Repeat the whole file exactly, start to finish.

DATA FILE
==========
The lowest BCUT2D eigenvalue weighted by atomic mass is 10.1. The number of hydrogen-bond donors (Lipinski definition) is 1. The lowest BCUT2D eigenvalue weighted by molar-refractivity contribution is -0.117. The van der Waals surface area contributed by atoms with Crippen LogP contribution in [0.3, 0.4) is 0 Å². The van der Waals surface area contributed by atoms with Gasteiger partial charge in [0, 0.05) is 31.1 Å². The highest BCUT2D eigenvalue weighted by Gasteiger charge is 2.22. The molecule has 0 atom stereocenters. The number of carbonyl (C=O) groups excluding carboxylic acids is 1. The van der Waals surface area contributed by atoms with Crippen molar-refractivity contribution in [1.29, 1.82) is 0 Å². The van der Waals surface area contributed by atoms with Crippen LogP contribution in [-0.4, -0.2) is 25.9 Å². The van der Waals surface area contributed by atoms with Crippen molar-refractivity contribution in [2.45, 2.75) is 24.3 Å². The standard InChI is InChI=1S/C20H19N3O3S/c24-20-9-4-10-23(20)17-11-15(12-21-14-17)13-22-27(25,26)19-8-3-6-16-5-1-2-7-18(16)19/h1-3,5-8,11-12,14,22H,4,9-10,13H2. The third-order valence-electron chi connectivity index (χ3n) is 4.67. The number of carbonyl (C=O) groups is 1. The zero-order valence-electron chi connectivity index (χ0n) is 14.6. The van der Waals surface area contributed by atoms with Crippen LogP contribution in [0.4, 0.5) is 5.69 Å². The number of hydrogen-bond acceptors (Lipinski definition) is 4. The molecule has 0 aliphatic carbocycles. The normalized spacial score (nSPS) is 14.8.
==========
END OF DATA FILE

The lowest BCUT2D eigenvalue weighted by atomic mass is 10.1. The number of hydrogen-bond donors (Lipinski definition) is 1. The lowest BCUT2D eigenvalue weighted by molar-refractivity contribution is -0.117. The van der Waals surface area contributed by atoms with Crippen LogP contribution in [0.3, 0.4) is 0 Å². The van der Waals surface area contributed by atoms with Gasteiger partial charge in [0, 0.05) is 31.1 Å². The highest BCUT2D eigenvalue weighted by Gasteiger charge is 2.22. The molecule has 0 atom stereocenters. The number of carbonyl (C=O) groups excluding carboxylic acids is 1. The van der Waals surface area contributed by atoms with Crippen molar-refractivity contribution in [1.29, 1.82) is 0 Å². The van der Waals surface area contributed by atoms with Crippen LogP contribution in [-0.4, -0.2) is 25.9 Å². The van der Waals surface area contributed by atoms with Crippen molar-refractivity contribution in [2.45, 2.75) is 24.3 Å². The standard InChI is InChI=1S/C20H19N3O3S/c24-20-9-4-10-23(20)17-11-15(12-21-14-17)13-22-27(25,26)19-8-3-6-16-5-1-2-7-18(16)19/h1-3,5-8,11-12,14,22H,4,9-10,13H2. The third-order valence-electron chi connectivity index (χ3n) is 4.67. The number of carbonyl (C=O) groups is 1. The zero-order valence-electron chi connectivity index (χ0n) is 14.6. The van der Waals surface area contributed by atoms with Crippen LogP contribution in [0.4, 0.5) is 5.69 Å². The number of hydrogen-bond acceptors (Lipinski definition) is 4. The molecule has 0 aliphatic carbocycles. The normalized spacial score (nSPS) is 14.8.